God established a priesthood out of the tribe of Levi (one of the twelve tribes of Israel) in order to mediate the Law and forgiveness of God to the people of God. The priests served as a constant reminder of the gravity of sin, the need for redemption, and the power of declared forgiveness. The priests mediated the daily sacrifices and extended the word of forgiveness to the people.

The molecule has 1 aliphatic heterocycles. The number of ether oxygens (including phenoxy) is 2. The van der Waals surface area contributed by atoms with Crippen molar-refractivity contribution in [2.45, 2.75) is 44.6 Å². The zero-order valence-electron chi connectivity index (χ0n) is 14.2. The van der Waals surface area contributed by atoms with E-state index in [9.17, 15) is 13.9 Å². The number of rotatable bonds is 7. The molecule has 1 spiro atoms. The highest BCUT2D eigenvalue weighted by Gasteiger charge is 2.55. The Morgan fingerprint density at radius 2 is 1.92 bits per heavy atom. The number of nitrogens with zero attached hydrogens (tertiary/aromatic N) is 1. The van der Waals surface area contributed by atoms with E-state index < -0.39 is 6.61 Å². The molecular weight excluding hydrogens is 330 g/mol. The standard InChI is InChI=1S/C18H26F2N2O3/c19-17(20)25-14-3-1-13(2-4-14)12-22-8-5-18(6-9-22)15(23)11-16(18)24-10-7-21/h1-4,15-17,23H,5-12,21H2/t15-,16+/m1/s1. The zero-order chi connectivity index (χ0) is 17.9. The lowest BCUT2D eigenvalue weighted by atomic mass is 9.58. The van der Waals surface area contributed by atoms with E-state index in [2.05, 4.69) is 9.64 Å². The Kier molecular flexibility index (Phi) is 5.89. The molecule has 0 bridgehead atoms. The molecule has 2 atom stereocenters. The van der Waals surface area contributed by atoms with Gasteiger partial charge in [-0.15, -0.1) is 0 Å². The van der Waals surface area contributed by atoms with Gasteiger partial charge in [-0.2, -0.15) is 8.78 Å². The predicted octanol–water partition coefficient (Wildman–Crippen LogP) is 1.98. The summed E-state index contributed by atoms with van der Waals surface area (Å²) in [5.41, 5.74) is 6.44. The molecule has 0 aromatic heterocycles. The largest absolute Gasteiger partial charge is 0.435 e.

Once a year the people of God would set apart a special day known as the Day of Atonement (Yom Kippur). This was the holiest day of the year. No one would work on that day and everyone would fast and confess their sins before God. The high priest would enter the holy of holies and offer a special sacrifice for the sins of the people, including the sins of the priests. The blood of a bull would be sprinkled on the altar as a sign of the payment for sins. One of the most notable features of the Day of Atonement was when the priest took two goats and brought them into the presence of God. One of the goats would be sacrificed for the sins of the people. The priest would then lay his hands on the second goat and confess the sins of Israel over the goat and then take the goat out into the wilderness and release it. It was symbolic of their sins being atoned for and carried far away from the people of God.